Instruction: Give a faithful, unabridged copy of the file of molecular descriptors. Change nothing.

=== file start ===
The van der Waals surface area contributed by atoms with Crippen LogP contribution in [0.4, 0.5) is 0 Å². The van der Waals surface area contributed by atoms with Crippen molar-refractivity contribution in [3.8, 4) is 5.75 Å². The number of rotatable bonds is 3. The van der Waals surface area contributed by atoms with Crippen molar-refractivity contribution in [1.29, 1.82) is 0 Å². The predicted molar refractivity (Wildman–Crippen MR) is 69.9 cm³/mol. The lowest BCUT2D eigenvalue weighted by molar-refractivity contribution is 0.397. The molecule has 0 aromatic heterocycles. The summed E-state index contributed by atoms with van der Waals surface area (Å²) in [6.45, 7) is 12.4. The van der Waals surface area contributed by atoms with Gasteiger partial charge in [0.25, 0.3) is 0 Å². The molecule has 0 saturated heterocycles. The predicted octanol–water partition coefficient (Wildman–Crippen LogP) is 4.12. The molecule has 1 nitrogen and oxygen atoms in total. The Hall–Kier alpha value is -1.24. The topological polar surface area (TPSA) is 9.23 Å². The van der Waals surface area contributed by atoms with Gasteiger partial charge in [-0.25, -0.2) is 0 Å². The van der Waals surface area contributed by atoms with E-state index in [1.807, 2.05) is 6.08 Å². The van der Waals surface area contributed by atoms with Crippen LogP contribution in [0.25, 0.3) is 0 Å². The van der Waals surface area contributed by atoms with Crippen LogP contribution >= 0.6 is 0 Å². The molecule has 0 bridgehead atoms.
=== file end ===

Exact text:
The van der Waals surface area contributed by atoms with Crippen LogP contribution in [0.4, 0.5) is 0 Å². The van der Waals surface area contributed by atoms with Crippen molar-refractivity contribution in [3.8, 4) is 5.75 Å². The number of rotatable bonds is 3. The van der Waals surface area contributed by atoms with Crippen molar-refractivity contribution in [1.29, 1.82) is 0 Å². The predicted molar refractivity (Wildman–Crippen MR) is 69.9 cm³/mol. The lowest BCUT2D eigenvalue weighted by molar-refractivity contribution is 0.397. The molecule has 0 aromatic heterocycles. The summed E-state index contributed by atoms with van der Waals surface area (Å²) in [6.45, 7) is 12.4. The van der Waals surface area contributed by atoms with Gasteiger partial charge in [0.25, 0.3) is 0 Å². The molecule has 0 saturated heterocycles. The predicted octanol–water partition coefficient (Wildman–Crippen LogP) is 4.12. The molecule has 1 nitrogen and oxygen atoms in total. The Hall–Kier alpha value is -1.24. The topological polar surface area (TPSA) is 9.23 Å². The van der Waals surface area contributed by atoms with Gasteiger partial charge in [-0.25, -0.2) is 0 Å². The van der Waals surface area contributed by atoms with E-state index in [1.807, 2.05) is 6.08 Å². The van der Waals surface area contributed by atoms with Crippen LogP contribution in [0.25, 0.3) is 0 Å². The van der Waals surface area contributed by atoms with Crippen LogP contribution >= 0.6 is 0 Å². The molecule has 0 bridgehead atoms.